12. Insofar as the plea of the petitioner, that a contractual appointment cannot be replaced by a further contractual appointment is concerned, the judgments as relied upon by the petitioner in the case of State of Haryana & Ors vs. Piara Singh, there is no dispute that Recruitment Rules existed for making a regular appointment. It is noted, de-hors, the Recruitment Rules, appointments were being made on ad hoc basis. The Supreme Court, in the said case, has held that as regards temporary and ad hoc employees in Government Service, the normal Rule is regular recruitment W.P.(C) No. 3474/2015 Page 16 of 23 through the prescribed agency but exigencies of administration may, some time calls for an ad hoc or temporary appointment to be made. In such a situation, efforts should always be made to replace such an ad hoc employee by a regular selected employee as early as possible. This has been held so by the Supreme Court to avoid arbitrary action on the part of the Appointing Authority. Suffice to state, in Piara Singh’s case, the normal recruitment rules were in place, which contemplated an appointment to be made on regular basis. The Supreme Court dicta, that an ad hoc employee should be replaced by an ad hoc employee, was only with a view to avoid arbitrariness. In the case in hand, the scheme determined by the Commission itself contemplated an appointment on tenural basis/contractual basis. As noted above, it is not the case of the petitioner that there should be a scheme for appointment of an Advisor (Law) on regular basis. In State of Karnataka & Ors vs. Uma Devi (supra), the Supreme Court had not disturbed the ratio in Piara Singh’s case. Even in the case of Dalip Kumar Jha & Ors (supra), it is noted this Court was concerned with facts where NDMC was appointing TGTs on contract basis. The terms of appointment of the petitioners had clearly stipulated that their appointment on contract basis, was for a particular period or till regular selection is made. It appears, there is no dispute on the existence of the recruitment rules for making appointment on regular W.P.(C) No. 3474/2015 Page 17 of 23 basis. The petitioners therein had expressed their apprehension that the respondent may appoint persons on regular basis as TGTs and PGTs. This Court had rejected their plea of regularization keeping in view the judgment of the Supreme Court in Uma Devi’s case. But an observation was made that, as they have been appointed on contractual basis, they cannot be replaced by further contractual employees. In other words, a contractual employee can be replaced by a regular employee but where the scheme of appointment itself suggests, the appointment to be made on contractual basis, not on regular basis, the ratio of the Supreme Court in Piara Singh’s case as upheld in Uma Devi’s case would not be applicable. The judgment relied upon will not help the petitioner.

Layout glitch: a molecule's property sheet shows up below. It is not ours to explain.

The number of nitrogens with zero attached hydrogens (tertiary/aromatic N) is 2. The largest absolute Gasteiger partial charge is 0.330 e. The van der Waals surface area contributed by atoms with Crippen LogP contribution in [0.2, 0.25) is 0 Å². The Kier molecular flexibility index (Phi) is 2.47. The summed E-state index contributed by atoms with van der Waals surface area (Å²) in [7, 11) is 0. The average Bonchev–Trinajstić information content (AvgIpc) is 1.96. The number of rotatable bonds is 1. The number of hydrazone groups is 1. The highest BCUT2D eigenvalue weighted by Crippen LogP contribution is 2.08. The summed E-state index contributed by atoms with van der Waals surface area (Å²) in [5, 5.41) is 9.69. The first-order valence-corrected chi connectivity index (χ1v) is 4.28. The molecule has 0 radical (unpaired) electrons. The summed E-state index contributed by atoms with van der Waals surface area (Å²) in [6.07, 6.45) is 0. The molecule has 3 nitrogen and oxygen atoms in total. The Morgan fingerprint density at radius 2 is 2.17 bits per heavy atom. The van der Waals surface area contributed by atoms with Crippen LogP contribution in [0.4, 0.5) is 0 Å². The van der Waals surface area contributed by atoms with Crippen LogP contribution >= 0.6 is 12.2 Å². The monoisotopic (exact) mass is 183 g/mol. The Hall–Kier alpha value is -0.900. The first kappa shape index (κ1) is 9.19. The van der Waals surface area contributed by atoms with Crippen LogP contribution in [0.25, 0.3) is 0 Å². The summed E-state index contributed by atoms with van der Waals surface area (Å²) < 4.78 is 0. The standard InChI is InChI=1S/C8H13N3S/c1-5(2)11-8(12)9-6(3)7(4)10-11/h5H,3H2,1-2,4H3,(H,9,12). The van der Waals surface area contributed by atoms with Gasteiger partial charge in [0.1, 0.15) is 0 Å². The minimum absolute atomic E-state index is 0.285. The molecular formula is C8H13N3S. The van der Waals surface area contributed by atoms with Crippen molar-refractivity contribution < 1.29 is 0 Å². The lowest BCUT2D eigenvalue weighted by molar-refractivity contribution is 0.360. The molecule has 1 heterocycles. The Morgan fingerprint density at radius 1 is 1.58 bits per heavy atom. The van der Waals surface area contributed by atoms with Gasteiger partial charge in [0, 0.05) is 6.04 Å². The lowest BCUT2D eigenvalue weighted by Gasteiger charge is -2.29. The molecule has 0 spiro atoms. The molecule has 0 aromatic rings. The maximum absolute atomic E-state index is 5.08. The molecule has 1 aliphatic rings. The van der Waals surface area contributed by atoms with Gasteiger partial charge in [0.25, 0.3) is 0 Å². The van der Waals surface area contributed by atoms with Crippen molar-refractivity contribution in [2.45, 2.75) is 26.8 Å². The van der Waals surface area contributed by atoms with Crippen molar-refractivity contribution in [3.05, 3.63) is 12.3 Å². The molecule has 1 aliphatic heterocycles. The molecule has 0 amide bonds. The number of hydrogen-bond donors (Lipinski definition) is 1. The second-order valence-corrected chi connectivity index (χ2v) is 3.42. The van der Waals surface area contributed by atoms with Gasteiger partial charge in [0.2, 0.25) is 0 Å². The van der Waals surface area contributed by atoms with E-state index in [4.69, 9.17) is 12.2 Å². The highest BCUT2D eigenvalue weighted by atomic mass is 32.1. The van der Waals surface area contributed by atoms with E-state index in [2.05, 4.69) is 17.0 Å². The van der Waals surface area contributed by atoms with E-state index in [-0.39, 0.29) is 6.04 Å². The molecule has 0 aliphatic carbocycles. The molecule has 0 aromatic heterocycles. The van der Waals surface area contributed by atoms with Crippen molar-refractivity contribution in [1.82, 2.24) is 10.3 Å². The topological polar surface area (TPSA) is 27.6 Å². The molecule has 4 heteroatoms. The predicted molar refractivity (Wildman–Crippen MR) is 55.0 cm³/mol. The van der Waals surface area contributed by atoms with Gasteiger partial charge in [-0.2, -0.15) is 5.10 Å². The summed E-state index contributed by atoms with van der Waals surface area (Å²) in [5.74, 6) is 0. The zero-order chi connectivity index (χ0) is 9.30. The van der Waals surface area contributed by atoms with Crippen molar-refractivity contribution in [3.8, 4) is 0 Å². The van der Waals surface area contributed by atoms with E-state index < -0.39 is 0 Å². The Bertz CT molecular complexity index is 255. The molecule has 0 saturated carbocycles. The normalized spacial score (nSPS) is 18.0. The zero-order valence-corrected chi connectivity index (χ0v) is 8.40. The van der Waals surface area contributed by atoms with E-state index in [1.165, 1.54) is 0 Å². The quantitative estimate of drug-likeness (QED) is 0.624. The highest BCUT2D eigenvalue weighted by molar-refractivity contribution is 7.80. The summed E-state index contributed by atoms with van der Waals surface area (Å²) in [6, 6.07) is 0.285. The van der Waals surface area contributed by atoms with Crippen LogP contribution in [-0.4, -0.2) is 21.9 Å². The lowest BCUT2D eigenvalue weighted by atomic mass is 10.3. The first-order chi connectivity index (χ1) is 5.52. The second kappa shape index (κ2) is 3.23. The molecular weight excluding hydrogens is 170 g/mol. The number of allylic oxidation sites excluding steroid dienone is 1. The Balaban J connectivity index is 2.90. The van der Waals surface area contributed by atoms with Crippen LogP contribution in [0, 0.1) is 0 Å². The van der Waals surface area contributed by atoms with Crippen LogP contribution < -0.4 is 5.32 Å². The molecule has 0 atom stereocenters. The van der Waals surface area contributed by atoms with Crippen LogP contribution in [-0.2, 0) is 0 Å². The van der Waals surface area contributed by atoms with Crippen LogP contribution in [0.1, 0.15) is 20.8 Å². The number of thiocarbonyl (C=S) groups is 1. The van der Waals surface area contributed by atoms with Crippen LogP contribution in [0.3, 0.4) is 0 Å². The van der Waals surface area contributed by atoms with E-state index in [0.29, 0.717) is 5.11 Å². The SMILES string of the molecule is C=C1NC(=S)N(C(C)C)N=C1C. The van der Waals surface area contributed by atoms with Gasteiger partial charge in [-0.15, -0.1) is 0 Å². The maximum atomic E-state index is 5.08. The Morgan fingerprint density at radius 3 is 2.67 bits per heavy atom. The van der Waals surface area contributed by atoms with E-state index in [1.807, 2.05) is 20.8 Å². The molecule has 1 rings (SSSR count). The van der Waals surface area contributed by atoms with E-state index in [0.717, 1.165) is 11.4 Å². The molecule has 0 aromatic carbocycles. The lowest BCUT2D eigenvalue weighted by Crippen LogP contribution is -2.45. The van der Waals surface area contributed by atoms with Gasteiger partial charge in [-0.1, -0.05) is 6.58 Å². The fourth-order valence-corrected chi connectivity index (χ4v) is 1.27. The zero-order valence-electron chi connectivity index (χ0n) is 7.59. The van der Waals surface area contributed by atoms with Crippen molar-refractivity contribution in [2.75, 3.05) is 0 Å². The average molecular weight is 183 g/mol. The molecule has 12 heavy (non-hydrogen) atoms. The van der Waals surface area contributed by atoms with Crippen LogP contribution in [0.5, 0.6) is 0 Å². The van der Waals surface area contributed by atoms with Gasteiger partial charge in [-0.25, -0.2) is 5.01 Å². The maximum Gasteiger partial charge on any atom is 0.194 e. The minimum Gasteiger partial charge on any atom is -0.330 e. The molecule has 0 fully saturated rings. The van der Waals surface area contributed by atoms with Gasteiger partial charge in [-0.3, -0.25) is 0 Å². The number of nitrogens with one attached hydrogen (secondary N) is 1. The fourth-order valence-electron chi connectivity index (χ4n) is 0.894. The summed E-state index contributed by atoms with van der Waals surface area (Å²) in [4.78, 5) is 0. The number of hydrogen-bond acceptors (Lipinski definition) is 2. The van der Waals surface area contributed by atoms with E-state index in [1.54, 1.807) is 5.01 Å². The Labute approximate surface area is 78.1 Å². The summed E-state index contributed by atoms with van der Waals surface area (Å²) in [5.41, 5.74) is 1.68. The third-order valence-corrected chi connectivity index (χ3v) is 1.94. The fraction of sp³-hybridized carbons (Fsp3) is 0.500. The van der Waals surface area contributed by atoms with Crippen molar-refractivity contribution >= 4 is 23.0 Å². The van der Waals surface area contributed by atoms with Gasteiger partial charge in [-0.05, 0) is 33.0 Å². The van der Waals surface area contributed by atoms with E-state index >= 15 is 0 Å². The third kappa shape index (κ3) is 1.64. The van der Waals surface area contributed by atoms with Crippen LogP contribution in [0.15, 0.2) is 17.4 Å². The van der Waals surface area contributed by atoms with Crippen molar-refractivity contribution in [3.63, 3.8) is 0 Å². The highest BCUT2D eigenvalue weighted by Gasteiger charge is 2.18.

13. In Mohd. Abdul Kadir & Anr. (supra), the Supreme Court was concerned with appointment made against a scheme wherein the Supreme Court held that as the staff appointed against a particular scheme, which was temporary in nature, ought to be continued till the scheme is continued without any artificial break. The Supreme Court had observed that termination can be effected on other grounds like unfitness etc.
14. On a reading of the judgment of the Supreme Court, it is clear when an appointment is against a scheme, such appointment must continue till the tenure of the scheme without terminating the staff and appointing fresh ones in between, which is not the case here and the judgment has no W.P.(C) No. 3474/2015 Page 18 of 23 applicability.
15. In the case of Ashok Godara & Ors, the said case would not help the petitioner, inasmuch as the High Court has only held that the Court cannot extend the contractual employment of contractual employees. It also made an observation that it is not a case where a contractual employee is replaced by another contractual employee. Similarly, the reliance placed by the petitioner in the case of Narinder Singh Ahuja & Ors would not help his case, inasmuch as there, the petitioners were engaged against a project funded by foreign donor agency including World Bank. This Court had held, reasons for discontinuance of the petitioner’s employment is not because of their replacement with regular appointees, but, with another set of contractual employees. Direction was given to the respondent to continue the petitioners in contractual employment on annual renewal basis till the scheme expires in 2017.
16. Insofar as the judgment in Abhinav Chaturvedi (supra) is concerned, there is no dispute that despite Rules in existence, appointments were being made on contractual basis. It was in the said background, this Court had held relying upon the judgment of the Supreme Court in Piara Singh (supra), so also in Mohd. Abdul Kadir (supra) and Uma Devi & Ors (supra), that a contractual employee cannot be replaced by another contractual employee. Similar is the conclusion in W.P.(C) No. 3474/2015 Page 19 of 23 the case of Parmod Kumar Dhailwal and connected writ petitions (supra). Suffice to state, it is reiterated that the judgments are not applicable to the facts of this case when the scheme of appointment to the position of Advisor (Law), as decided by the Commission contemplate appointment only on contract basis.